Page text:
Suggestively named, Steamboat Geyser is the world’s tallest active geyser. Its major eruptions can shoot water more 91 m. We were not so lucky to see such show, but we got a glimpse of few good eruptions. The underground hissing and wheezing sounds of the water were a mesmerizing part of the show, as we’ve never figured out when and how tall the next eruption could be. Unlike the slightly smaller but much more famous Old Faithful Geyser located in Upper Geyser Basin, Steamboat has an erratic and lengthy timetable between major eruptions.
Porcelain Basin, with its emerald little ponds surrounded by the whitish, milky sandy surface, looks more like a wonderful beach. But don’t be fooled by this aspect. The surface can explode anytime, anywhere, creating a new feature. Many geysers have been born suddenly in small hydro-thermal explosions. Some features are ephemeral, their activity lasting a few hours, days, or weeks. Some others have become permanent.
This basin is full of fumaroles (steam vents), which are the hottest features in the park, and also the reason everyone needs to walk on a boardwalk going around.
The milky mineral found in this basin (siliceous sinter) is brought to the surface by hot water and covering the area as the water flows across the ground and the mineral settles down.
When the mineral seals off a hot spring or geyser by accumulating in its vent, the hot, pressurized water may flow underground to another weak area and blow through it, leaving behind empty, dry features.
The basin with the highest concentration of geothermal features in the park The Upper Geyser Basin is the home of Old Faithful, the most famous and celebrated geyser in the world. The Washburn Expedition in 1870 named it Old Faithful for its frequent and predictable eruptions.
The average interval between eruptions is 90 minutes, enough time for a new crowd gathering to witness the majestic and consistent performance.
Despite its small size Midway Geyser Basin possesses two of the largest hot springs in the world. Grand Prismatic Spring, nearly 370 feet in diameter, sits upon a large mound surrounded by small step-like terraces. The other feature, Excelsior Geyser which is now a dormant geyser and is considered a hot spring. Other colorful springs include Turquoise and Indigo springs, known for their pale and dark blue colors.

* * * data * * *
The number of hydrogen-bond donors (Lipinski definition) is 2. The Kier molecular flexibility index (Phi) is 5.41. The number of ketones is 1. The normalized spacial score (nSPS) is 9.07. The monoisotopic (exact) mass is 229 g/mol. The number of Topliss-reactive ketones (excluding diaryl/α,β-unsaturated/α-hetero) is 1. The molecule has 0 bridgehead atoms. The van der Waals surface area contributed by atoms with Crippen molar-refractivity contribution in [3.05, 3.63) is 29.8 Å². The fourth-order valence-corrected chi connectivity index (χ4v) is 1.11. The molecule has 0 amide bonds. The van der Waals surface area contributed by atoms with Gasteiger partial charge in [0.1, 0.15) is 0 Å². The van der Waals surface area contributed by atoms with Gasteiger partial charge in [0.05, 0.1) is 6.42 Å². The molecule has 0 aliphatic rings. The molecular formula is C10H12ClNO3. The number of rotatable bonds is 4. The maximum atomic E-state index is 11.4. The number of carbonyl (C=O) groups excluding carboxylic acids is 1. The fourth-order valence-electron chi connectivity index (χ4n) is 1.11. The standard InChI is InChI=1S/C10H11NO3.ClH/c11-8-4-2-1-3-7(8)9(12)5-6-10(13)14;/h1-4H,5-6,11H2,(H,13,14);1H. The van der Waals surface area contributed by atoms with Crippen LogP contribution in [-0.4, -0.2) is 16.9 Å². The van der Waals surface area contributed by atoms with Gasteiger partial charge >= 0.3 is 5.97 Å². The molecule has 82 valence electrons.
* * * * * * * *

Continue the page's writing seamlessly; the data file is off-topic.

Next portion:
Grand Prismatic is the largest hot spring in Yellowstone (113 m diameter and 37 m deep), The Hayden Expedition in 1871 named this spring because of its beautiful coloration.
Turquoise pool – The 1878 Hayden Expedition named this pool for its milky, white bottom and gem-like, blue-colored water. Suspended mineral particles in the water also add an opalescent iridescence.
Thermophiles, or heat-loving microscopic organisms, are nourished by the extreme habitat at hydro-thermal features in Yellowstone NP. Seen everywhere in Yellowstone, Grand Prismatic Spring at Midway Geyser Basin is an outstanding example of this vast habitat for thermophiles. We could not but marvel at its size and brilliant colors. Nourished by energy, heat and chemical reactions, microbes build up multi colored communities. Species, unseen to the human eye, thrive in these acidic waters. Some create layers that look like molten wax on the surface of steaming alkaline pools. Some others exist only in the sulfuric cauldrons that stink worse than rotten eggs. Along the boardwalk we crossed so many colorful areas, and even though the wind blew sometimes the steam right in our faces, or the crowd was crossing our direction, we couldn’t stop to marvel at these picturesque, almost magical and special species that create unique landscapes, landscapes that can easily fit along with other highlights of the park into one of the seven natural wonders of our beautiful world.